title>Chapter 454 — Allen and Greenough's Latin Grammar

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Allen and Greenough/ New Latin Grammar

Infinitive as Apparetn Subject of Impersonals

454. The Infinitive is used as the apparent Subject with many impersonal verbs and expressions:

Such are libet, licet, oportet, decet, placet, vīsum est, pudet, piget, necesse est, opus est, etc.:—

    libet mihi cōnsīderāre (Quinct. 48), it suits me to consider.

    necesse est morī (Tusc. 2.2), it is necessary to die.

    quid attinet glōriōsē loquī nisi cōnstanter loquāre (Fin. 2.89), what good does it do to talk boastfully unless you speak consistently?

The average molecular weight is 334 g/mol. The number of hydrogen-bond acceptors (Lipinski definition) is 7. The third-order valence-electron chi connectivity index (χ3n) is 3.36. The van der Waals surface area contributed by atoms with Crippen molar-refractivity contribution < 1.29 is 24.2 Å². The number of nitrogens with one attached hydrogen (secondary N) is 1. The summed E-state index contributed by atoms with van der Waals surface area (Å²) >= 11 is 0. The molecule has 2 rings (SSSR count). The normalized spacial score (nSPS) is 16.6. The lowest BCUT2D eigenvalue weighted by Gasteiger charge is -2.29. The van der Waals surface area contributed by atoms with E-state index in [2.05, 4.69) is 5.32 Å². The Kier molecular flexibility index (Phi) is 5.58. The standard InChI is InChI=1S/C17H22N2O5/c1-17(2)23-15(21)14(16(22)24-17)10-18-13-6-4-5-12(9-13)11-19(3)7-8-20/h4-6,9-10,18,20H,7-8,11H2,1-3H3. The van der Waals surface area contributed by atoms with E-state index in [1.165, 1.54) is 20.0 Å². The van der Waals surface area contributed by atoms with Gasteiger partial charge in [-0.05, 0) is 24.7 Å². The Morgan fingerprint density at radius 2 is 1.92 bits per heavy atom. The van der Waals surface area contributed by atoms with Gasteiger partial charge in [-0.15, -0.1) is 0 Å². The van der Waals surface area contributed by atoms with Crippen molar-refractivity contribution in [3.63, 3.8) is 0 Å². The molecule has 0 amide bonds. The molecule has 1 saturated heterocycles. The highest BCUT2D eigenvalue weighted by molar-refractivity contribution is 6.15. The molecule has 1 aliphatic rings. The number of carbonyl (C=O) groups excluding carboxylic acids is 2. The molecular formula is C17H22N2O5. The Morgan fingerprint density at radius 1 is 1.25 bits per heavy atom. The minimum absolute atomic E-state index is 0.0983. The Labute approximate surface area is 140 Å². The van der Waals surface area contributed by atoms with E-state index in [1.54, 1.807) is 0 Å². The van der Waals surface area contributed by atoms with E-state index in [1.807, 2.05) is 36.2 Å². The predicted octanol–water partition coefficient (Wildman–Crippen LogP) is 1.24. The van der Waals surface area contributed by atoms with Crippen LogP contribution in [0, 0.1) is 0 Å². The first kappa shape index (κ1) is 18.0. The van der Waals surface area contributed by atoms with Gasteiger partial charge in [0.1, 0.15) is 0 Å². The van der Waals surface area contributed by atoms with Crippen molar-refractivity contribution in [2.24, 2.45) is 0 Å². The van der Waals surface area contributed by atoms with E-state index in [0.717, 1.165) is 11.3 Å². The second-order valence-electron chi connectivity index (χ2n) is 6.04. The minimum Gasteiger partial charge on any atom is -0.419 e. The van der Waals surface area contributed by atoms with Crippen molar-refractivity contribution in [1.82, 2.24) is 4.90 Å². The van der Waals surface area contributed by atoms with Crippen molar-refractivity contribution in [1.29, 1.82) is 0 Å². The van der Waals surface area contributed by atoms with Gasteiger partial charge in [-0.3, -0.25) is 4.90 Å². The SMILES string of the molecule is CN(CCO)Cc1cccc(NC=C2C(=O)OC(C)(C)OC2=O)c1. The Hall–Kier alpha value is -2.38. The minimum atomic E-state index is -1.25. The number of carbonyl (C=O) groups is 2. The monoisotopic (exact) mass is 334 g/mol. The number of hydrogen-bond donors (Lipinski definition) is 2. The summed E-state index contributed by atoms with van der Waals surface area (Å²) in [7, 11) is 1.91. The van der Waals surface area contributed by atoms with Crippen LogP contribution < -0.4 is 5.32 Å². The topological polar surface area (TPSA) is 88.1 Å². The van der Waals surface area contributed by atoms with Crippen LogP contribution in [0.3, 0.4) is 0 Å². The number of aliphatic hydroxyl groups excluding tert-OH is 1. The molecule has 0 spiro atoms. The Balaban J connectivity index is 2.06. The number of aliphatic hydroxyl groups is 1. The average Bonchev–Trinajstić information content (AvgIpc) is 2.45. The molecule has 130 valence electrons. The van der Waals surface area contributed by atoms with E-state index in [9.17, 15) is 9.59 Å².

neque mē vīxisse paenitet (id . 84), I do not feel sorry to have lived.

    gubernāre mē taedēbat (Att. 2.7.4), I was tired of being pilot.

Note— This use is a development of the Complementary Infinitive (§ 456); but the infinitives approach the subject construction and may be conveniently regarded as the subjects of the impersonals.

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